Social protection statistics

Data extracted in June 2016. Most recent data: Further Eurostat information, Main tables and Database. Planned article update: May 2017.

This article analyses recent statistics on social protection in the European Union (EU). Social protection encompasses interventions from public or private bodies intended to relieve households and individuals of the burden of a defined set of risks or needs, provided that there is neither a simultaneous reciprocal nor an individual arrangement involved.

Table 1: Expenditure on social protection, 2003–13
(% of GDP)
Source: Eurostat (spr_exp_sum)
Figure 1: Expenditure on social protection per inhabitant, 2013
Source: Eurostat (tps00100)
Figure 2: Difference between gross and net social protection expenditure, 2012
Source: Eurostat (spr_net_ben)
Figure 3: Gross and net expenditure on social protection benefits, 2012
(% of GDP)
Source: Eurostat (spr_net_ben)
Figure 4: Structure of social protection expenditure, EU-28, 2012 (1)
(% of total expenditure)
Source: Eurostat (spr_exp_sum)
Figure 5: Expenditure on pensions, 2013
(% of GDP)
Source: Eurostat (spr_exp_pens)
Figure 6: Total pension expenditure per beneficiary by type of pension, EU-28, 2012 (1)
Source: Eurostat (spr_pns_ben) and (spr_exp_pens)
Figure 7: Total pension expenditure per beneficiary for old age pensions, EU-28, 2013 (1)
Source: Eurostat (spr_pns_ben) and (spr_exp_pens)
Figure 8: Aggregate replacement ratio, 2014 (1)
Source: Eurostat (ilc_pnp3)
Figure 9: Expenditure on care for the elderly, 2013
(% of GDP)
Source: Eurostat (spr_exp_fol)
Figure 10: Social protection receipts, EU-28, 2012 (1)
(% of total receipts)
Source: Eurostat (spr_rec_sumt)
Figure 11: Social protection receipts, 2013 (1)
Source: Eurostat (spr_rec_sumt)

Main statistical findings

Recent developments in social protection expenditure

As the impact of the financial and economic crisis was felt across the EU-28, expenditure on social protection relative to gross domestic product (GDP) increased by 2.8 percentage points between 2008 and 2009. This increase reflected a 4.3 % increase in overall social protection expenditure (in current prices), combined with a fall in GDP (-5.7 %). In 2010 and 2011, the value of social protection expenditure increased by 3.8 % and 1.8 % respectively; current price GDP grew at a faster pace, resulting in the ratio of social protection expenditure to GDP falling by 0.2 and 0.4 percentage points in 2010 and 2011. In 2012, there was a change in developments, as social protection expenditure increased by 3.3 % compared with GDP growth of 1.9 %, resulting in a 0.4 percentage point increase in the ratio of social protection expenditure to GDP, such that it stood at 28.6 % in the EU-28 and was 2.6 percentage points above its 2008 level (26.0 %).

Among the EU Member States, the level of social protection expenditure in relation to GDP in 2013 was highest in France (33.7 %) and Denmark (33.0 %), while Greece (2012 data), the Netherlands, Finland, Belgium and Sweden also reported ratios of 30.0 % or more. By contrast, social protection expenditure represented less than 20.0 % of GDP in Malta, Slovakia, Poland (2012 data), Bulgaria, Lithuania, Estonia, Romania and Latvia where the lowest share was registered, at 14.4 %; Turkey showed an even lower ratio, 14.1 %.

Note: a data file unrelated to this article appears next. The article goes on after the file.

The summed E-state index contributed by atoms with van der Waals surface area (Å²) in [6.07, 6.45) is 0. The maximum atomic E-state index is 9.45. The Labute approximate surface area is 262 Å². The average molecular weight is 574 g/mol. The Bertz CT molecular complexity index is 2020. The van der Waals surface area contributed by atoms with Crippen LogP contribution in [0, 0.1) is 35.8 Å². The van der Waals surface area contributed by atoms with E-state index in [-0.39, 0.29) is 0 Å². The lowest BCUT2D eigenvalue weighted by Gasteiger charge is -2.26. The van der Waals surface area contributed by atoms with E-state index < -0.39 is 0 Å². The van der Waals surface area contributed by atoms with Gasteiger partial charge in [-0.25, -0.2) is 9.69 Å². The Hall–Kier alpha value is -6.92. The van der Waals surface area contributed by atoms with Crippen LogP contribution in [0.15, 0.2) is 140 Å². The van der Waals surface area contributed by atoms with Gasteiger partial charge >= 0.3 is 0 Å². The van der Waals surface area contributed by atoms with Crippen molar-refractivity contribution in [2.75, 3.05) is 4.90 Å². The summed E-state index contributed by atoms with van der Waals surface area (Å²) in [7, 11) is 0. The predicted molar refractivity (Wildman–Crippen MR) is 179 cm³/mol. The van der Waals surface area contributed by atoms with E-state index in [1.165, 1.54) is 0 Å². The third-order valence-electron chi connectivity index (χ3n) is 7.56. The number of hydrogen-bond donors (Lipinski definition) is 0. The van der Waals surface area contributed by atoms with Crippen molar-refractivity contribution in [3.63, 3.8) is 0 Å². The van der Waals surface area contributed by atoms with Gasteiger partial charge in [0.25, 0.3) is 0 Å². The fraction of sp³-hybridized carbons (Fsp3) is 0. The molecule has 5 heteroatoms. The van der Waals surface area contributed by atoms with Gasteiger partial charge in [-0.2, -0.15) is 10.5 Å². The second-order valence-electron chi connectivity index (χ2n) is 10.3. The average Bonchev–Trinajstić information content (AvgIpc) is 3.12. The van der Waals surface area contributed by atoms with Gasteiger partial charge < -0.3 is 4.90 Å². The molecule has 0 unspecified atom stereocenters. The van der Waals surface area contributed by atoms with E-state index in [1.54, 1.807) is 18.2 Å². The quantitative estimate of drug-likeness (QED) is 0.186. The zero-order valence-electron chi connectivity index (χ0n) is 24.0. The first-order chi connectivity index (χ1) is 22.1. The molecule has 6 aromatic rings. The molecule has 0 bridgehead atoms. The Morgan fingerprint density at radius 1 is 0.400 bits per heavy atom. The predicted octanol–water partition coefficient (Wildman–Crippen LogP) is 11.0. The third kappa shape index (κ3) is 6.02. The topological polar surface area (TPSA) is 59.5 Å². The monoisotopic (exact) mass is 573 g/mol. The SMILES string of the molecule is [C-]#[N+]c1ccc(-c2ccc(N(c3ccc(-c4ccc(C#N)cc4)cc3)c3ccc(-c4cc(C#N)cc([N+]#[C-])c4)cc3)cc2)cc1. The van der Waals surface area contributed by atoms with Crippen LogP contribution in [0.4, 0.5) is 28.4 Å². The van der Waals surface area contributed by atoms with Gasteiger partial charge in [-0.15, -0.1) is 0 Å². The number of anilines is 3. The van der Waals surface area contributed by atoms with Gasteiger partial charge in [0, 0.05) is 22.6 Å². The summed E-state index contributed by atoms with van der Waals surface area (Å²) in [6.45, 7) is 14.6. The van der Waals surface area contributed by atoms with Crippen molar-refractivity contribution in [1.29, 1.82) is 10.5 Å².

In Greece, expenditure on social protection relative to GDP in 2012 remained 6.3 percentage points higher than it had been in 2008, which was the largest increase since 2008 among the EU Members States, just ahead of the 6.1 point increase in Finland between 2008 and 2013. The Netherlands, Cyprus, Spain, Portugal, Denmark and Slovenia all recorded increases in the range of 4.0–5.0 percentage points during the period 2008–13. By contrast, in Lithuania and Hungary this ratio was lower in 2013 than it had been in 2008; this was also the case in Poland (2012 data).

Adjustment for price level differences

The use of a purchasing power standard (PPS) facilitates a comparison of the level of social protection expenditure per inhabitant between countries, taking account of differences in price levels (see Figure 1). The highest level of expenditure on social protection per inhabitant in 2013 was registered for Luxembourg (14.7 thousand PPS per inhabitant), followed some way behind by Denmark, the Netherlands, Austria, France, Germany, Sweden, Belgium and Finland where social protection was more than 9.0 thousand PPS per inhabitant. By contrast, expenditure in Latvia, Bulgaria and Romania was 2.5 thousand PPS per inhabitant or less. These disparities between EU Member States are partly related to different levels of wealth, but may also reflect differences in social protection systems, demographic trends, unemployment rates and other social, institutional and economic factors.

Comparison of gross and net benefits

Differences in the ways in which tax and benefit systems interact have important implications for the comparability of social protection expenditure among the EU Member States. The difference between gross and net social protection expenditure in 2012 was equivalent to 2.2 % of GDP in the EU-28, but there was a significant variation between Member States. The largest differences — as a percentage of GDP — tended to be concentrated in those Member States which generally had higher ratios of gross expenditure to GDP (see Figure 2). As such, a comparison of the ratio of net expenditure to GDP shows less disparity among Member States than an analysis based on gross expenditure.

When expenditure on social protection is expressed in relation to GDP, the difference between the highest and lowest spending EU Member States was 19.3 percentage points for gross expenditure (Denmark 33.1 % and Latvia 13.8 %) compared with 17.5 percentage points for net expenditure (Ireland 30.8 % and Latvia 13.3 %) (see Figure 3). The ranking order of Member States also varied significantly, depending on whether gross or net expenditure was being considered. For example, the Netherlands had the third highest level of gross expenditure among the Members States but fell to 11th place when Member States were ranked on net expenditure.